We’re all Bazball believers now. How could anyone not be? It’s not just that England finally did get to see the fruits of their razzle-dazzle labours reflected on the 2-2 scoreboard. It was more that we all had a glimpse of a dreaded future on Friday morning when Aussie Snoozeball sent us to sleep and made us realise that, no, Test cricket can’t be played out as it was for many decades with a push and a prod and bugger-all happening.
That age is gone. This is the new now, the template for the future. And much as some of us still have deep-rooted, romantic notions of dozing in the deckchairs behind the bowler’s arm at Hove, that sort of soporific entertainment has no place in the TikTok era. Bazball it is and has to be. Or it is now that we know for sure that it can win Test matches.
To think that we might ever have doubted Bazball, grown weary of Ben Stokes banging on about ‘the journey,’ as if he were some Buddhist mystic extolling the virtues of a trip to see the Dalai Lama rather than one of the blokes entrusted with busting his balls to wear the three Lions and bring home the Ashes.
His proselyting was beginning to grate, become embarrassing almost as if ‘ moral victories’ in sport had any proper meaning. And just whose England was it for him to defend the Bazball near-misses on the grounds that the style suited his players and they would continue to play that way come what may? An England cricket team belongs to everyone, not just the players, and too many coaches in particular seem to forget that. Well, it is hats off to them, chapeau and all that. Stokes and Brendon McCullum were right. We the doubters were wrong. The Oval has proven that.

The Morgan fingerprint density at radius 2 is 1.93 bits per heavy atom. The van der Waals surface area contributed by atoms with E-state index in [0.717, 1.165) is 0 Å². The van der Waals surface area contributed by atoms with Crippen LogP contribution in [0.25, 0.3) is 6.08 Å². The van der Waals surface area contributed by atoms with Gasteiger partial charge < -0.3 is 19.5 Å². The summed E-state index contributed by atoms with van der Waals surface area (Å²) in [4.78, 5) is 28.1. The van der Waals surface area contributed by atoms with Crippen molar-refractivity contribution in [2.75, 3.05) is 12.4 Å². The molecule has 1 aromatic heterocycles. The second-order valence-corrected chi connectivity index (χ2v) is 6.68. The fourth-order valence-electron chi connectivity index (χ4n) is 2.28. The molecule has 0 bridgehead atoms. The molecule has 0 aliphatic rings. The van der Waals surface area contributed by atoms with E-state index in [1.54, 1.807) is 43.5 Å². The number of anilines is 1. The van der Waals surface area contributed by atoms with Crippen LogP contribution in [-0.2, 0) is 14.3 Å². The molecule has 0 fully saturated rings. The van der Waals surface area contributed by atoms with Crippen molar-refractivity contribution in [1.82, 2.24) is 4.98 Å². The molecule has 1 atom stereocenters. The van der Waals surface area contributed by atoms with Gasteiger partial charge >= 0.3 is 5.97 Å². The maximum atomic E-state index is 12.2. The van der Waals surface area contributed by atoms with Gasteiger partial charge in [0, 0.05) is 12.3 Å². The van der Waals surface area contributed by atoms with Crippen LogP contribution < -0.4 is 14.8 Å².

Let’s Take A Deep Breath and Acknowledge that Stuart Broad is a Good ‘Un
Broad could have been an archetypal Aussie given his naturally feisty, chippy, competitive in-your-face personality, especially when it comes to the Ashes. But if one man epitomises what this wonderful summer has been about it is Stuart Broad.
Sport is about many things but if it is not about heart and soul at its core then it is no more meaningful than a reality TV show. It was wholly fitting that Broad should list his two schoolboy sporting heroes as former England rugby captain, Martin Johnson, who could send the terrors flooding through you with one beetle-browed raise of an eyebrow, and former England football, Stuart ‘Psycho’ Pearce, a man with a one-size-fits-all nickname.
Broad may appear more genial on the eye but don’t be fooled by his smooth appearance. The Beast is never far from the surface, be it when not walking against Australia at Trent Bridge in 2013 to a hilarious ranting and raving at a Spidercam overhead camera in New Zealand. And here, when it mattered most, when he chose to announce his retirement mid-match, meaning that he had to walk the walk after so much schmaltzy indulgence, he was up to the challenge. A six to sign off as a batter, two wickets to close out his bowling. That’s classy.
Moeen Ali, Chris Woakes, Mark Wood – all relatively unfussy and unsung but heroes for England in this series. And when might we next see them all here in a test match? In 11 months’ time. For goodness sake. Thank you the administrators. As the sun set over the Oval who did not yearn for more?